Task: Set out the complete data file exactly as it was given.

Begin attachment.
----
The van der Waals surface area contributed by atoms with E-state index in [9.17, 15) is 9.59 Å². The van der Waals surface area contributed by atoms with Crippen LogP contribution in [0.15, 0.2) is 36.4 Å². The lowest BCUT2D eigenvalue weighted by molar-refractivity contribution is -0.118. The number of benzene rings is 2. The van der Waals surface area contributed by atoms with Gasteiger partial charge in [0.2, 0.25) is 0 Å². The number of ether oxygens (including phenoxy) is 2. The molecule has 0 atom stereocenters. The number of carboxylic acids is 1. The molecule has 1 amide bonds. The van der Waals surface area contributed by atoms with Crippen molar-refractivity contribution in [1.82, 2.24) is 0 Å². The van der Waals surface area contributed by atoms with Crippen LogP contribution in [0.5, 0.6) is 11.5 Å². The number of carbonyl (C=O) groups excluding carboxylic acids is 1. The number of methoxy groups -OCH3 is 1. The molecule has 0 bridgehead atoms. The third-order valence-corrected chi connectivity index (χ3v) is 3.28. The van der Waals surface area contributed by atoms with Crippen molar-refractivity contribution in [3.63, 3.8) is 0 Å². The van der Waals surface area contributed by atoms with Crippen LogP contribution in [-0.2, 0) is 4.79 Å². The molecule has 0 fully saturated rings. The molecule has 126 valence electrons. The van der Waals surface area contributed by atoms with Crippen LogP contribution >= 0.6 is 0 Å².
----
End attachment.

The van der Waals surface area contributed by atoms with E-state index in [9.17, 15) is 9.59 Å². The van der Waals surface area contributed by atoms with Crippen LogP contribution in [0.15, 0.2) is 36.4 Å². The lowest BCUT2D eigenvalue weighted by molar-refractivity contribution is -0.118. The number of benzene rings is 2. The van der Waals surface area contributed by atoms with Gasteiger partial charge in [0.2, 0.25) is 0 Å². The number of ether oxygens (including phenoxy) is 2. The molecule has 0 atom stereocenters. The number of carboxylic acids is 1. The molecule has 1 amide bonds. The van der Waals surface area contributed by atoms with Crippen molar-refractivity contribution in [1.82, 2.24) is 0 Å². The van der Waals surface area contributed by atoms with Crippen LogP contribution in [0.5, 0.6) is 11.5 Å². The number of carbonyl (C=O) groups excluding carboxylic acids is 1. The number of methoxy groups -OCH3 is 1. The molecule has 0 bridgehead atoms. The third-order valence-corrected chi connectivity index (χ3v) is 3.28. The van der Waals surface area contributed by atoms with Crippen molar-refractivity contribution in [3.63, 3.8) is 0 Å². The van der Waals surface area contributed by atoms with Crippen LogP contribution in [-0.2, 0) is 4.79 Å². The molecule has 0 fully saturated rings. The molecule has 126 valence electrons. The van der Waals surface area contributed by atoms with Crippen LogP contribution >= 0.6 is 0 Å².